AA stopped by the 7-11 at 4 in the morning on the way home from a party. He was hungry and this was his last chance to get some snacks before arriving home to an empty refrigerator. As well as AA's three friends, there were plenty of other kids hanging out in the 7-11 parking lot, as was frequently the case in the wee hours of a sunday morning. Having had trouble with drunken teens before, the clerk came out and told AA and his friends that they could not come in the store. Words were exchanged, and a "tussle" ensued. During the tussle, the clerk took hold of AA's shirt. While AA was trying to get free by removing his shirt (or while AA was holding the clerk down, depending on how you look at the video tape), AA's friends assaulted the clerk with fists, feet, and the handle of the 7-11 dustpan.
One assailant wore red pants. The others wore neutral, non-gang colors. Nobody uttered any gang slogans, or left any graffiti. According to the prosecution gang expert, the parking lot was well-known as a Norteno hang-out, although it was also frequented by Surenos.
Was the assault committed "for the benefit of the [Norteno] gang" in violation of Penal Code section 186.22(b)? Absolutely. And here's how:
All four youths were associated with the Norteno gang in one way or another. (I argued that gang association alone did not prove an intent to promote separate criminal conduct by the Nortenos, and that gang members have a right to commit crimes for the same good old fashioned reasons as anyone else, but to no avail.) Even though the gang expert testified that the youths likely intentionally avoided identifying themselves as Nortenos (for fear of facilitating identification or risking additional penalties if caught), it apparently didn't matter because the clerk would know that they were Nortenos anyway. The prosecution theory (which the judge bought entirely and even added to) was that the youths behaved as they did only because they were gang members
, and, despite the deliberate absence of anything identifying the youths as Nortenos, they somehow still intended to instill in the clerk fear of the Nortenos
and not fear of four drunk guys whom he had never seen before and would likely never see again.
So there you have it. This week I picked up a VC2800.2 evasion "for the benefit of the gang." I'm assuming the prosecution's theory is that evading is intended to preserve the liberty of a gang member and thus further distinct criminal gang activity. That'll work, I guess. The only small victory I have had recently with gang cases was this morning, when I threatened to demur to a count of 186.22(d) as a distinct felony, charged in addition to a felony second degree burglary (shoplifting beer "for the benefit of the gang"!). Sub D is neither a substantive offense nor a sentence enhancement, but an "alternate sentencing provision"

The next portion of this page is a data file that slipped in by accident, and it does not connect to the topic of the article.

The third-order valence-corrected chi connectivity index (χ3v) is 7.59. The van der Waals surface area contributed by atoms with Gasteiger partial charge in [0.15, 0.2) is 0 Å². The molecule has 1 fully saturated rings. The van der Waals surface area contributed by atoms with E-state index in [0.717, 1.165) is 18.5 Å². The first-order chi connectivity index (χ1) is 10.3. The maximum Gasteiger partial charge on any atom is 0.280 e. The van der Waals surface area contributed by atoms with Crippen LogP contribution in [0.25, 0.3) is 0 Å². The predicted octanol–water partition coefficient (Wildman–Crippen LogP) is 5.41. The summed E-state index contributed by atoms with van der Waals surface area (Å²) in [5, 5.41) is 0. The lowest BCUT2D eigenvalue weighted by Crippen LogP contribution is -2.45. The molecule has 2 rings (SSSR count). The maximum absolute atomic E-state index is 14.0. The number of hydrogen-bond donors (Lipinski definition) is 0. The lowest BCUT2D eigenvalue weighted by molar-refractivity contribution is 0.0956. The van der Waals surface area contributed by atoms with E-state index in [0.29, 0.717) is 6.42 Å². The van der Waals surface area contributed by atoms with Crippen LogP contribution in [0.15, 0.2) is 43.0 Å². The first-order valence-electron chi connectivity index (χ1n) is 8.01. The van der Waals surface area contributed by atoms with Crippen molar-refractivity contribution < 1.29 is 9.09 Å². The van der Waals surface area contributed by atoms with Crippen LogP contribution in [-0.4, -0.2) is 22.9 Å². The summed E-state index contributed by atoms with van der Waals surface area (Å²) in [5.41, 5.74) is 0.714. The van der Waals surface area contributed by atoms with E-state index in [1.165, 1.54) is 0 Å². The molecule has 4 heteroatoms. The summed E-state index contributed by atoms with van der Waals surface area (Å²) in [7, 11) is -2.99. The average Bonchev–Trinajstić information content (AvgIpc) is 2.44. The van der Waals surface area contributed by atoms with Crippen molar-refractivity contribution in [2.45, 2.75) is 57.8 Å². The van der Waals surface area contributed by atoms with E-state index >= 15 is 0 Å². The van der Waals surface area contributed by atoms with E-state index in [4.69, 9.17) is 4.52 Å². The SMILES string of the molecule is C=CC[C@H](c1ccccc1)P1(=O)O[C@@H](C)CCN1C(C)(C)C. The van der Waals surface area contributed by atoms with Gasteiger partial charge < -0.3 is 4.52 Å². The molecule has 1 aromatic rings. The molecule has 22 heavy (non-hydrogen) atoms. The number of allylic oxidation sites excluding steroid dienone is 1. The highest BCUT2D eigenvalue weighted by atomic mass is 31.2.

usually applied to misdemeanors to "elevate" them to felonies at sentencing. The nitwit prosecutor promptly amended to replace the improperly pled D allegation with a count of 186.22(a) (participation in a criminal street gang), not realizing that there is no way to prove a substantive "gang membership" count in this case. Unlike 186.22(b) which merely requires that the crime is committed for the benefit of the gang (very easy to prove--see above), 186.22(a) requires, among other things, that the prosecutor prove that the defendant aided and abetted the commission of a separate felony committed by gang members
. See In re Jose P.
(2003) 106 Cal.App.4th 458.
The AA assault case was originally assigned to the second worst judge (in my humble opinion) in the county for gang trials. Just my luck, after papering her, it went to the
worst judge for gang cases. So I knew from the start it was pretty much a loser. However, some fun was had when I called my surprise gang expert, a 31-year-old former high ranking Norteno. Jesus M is a very intelligent and articulate man with a huge amount of expertise in the area of Norteno gang activity. Although I had the pleasure of standing next to Mr. M a couple of weeks ago as we heard my two favorite words
, Mr. M remains in custody on another case and regaled the court in his gang-expert orange jumpsuit with tales of Norteno derring-do. Impeachment was interesting. The more felonies Mr. M had been involved in, the more credible his first-hand accounts of Norteno activity. So bring on those priors!
So . . . is defending gang enhancements really pissing into the wind? Is pissing into the wind while wearing a red shirt public urination for the benefit of the gang?